How to cope with homesickness
School has started again and there will be some pupils who will have a pretty tough time with homesickness, especially if it’s their first time away from home, so we asked some ex-boarders how they coped with those difficult moments. They all agreed that the best piece of advice they could give would be to make friends and to keep busy. It’s hard being away from home if you are missing your friends and family but remember, you are about to become part of a new extended family. What’s more, you are probably in a place that offers some of the most amazing opportunities anyone could wish for, and even if you don’t feel like taking advantage of them now, you will definitely regret it later if you don’t.
According to Claire, who went to Culford (pictured above) and absolutely loved it, ‘Everyone gets a bit homesick at first, but you just have to get on with it,’ and here are some tips to help you get through those tough times when homesickness hits.
- Laugh and the world laughs with you …. If you seem like a smiley, cheerful person to be with, people are much more likely to want to be with you. If someone asks you to join them on a walk or a trip into town and you don’t feel like doing it, try to force yourself. You might be surprised at how much you enjoy it, but if you continue to say no, people won’t keep inviting you, and one of the best cures for homesickness is having friends to share your feelings with.
- Keep busy. Force yourself to do some activity – yoga, dance, join the orchestra or take up a new sport. Make sure that you do something to occupy yourself during those quiet times when you find yourself moping, then you won’t have time to feel sad.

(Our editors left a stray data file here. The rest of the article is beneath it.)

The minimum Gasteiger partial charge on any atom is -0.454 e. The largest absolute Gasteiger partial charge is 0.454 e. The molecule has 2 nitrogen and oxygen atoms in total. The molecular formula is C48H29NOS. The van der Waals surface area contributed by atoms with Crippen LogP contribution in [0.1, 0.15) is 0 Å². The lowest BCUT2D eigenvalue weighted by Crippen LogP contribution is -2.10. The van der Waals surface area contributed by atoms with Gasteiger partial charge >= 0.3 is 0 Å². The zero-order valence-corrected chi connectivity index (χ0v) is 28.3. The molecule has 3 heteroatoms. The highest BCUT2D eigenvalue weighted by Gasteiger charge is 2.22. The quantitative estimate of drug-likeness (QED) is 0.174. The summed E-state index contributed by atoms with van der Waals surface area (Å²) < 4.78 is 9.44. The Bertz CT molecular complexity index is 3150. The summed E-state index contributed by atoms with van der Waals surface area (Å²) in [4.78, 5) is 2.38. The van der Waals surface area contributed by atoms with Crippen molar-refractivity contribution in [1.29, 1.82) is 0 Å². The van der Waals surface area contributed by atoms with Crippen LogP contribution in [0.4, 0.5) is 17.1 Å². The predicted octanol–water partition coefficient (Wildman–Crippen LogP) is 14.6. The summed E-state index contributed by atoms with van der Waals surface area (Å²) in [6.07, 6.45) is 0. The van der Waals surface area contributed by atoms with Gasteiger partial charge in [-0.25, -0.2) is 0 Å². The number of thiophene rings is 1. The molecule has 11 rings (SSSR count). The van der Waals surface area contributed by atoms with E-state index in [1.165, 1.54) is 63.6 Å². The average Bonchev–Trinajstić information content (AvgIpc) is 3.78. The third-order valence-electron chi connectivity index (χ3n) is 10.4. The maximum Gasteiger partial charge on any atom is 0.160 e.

- Count the days – in a good way! Have a calendar with exeats and trips home marked on it so you can both plan and have something to look forward to.
- Nice memories. Put pictures up and have a few things that remind you of home around your room. This will not only cheer you up but will give you something to talk about with the new friends you will definitely make.
- Let them know how you are. Keep your family updated with what you are doing – they’ll be missing you too and it will make them feel better to know that you are having a good time.
- Treat yourself. Allow yourself little treats occasionally, especially as a reward for doing something you find difficult, like joining a new group, or plucking up the courage to speak to someone you don’t know. But don’t comfort eat!
- Keep active. Get lots of fresh air and exercise. Some boarding schools have the most fantastic grounds and facilities, so take advantage of them. Then, if you have over-indulged on those little treats you’ve allowed yourself, you won’t need to feel guilty because you’ll have worn all those calories off.
- Music heals the soul. Listen to your favourite music – but only the stuff that makes you feel good. Avoid anything that depresses you and share your tastes with your room mates – there’s nothing like a good sing-song to keep the spirits up.
- Share and share alike. Boarding school is a close-knit community, where, all being well, you will make friends for life. Living in a community like that requires a bit of give and take, so start by sharing your treats and goodies and see how well others respond.
- Finally, don’t be afraid to share how you feel with friends or with staff at the school. Remember, nearly everyone suffers from homesickness from time to time, so people will understand and want to help.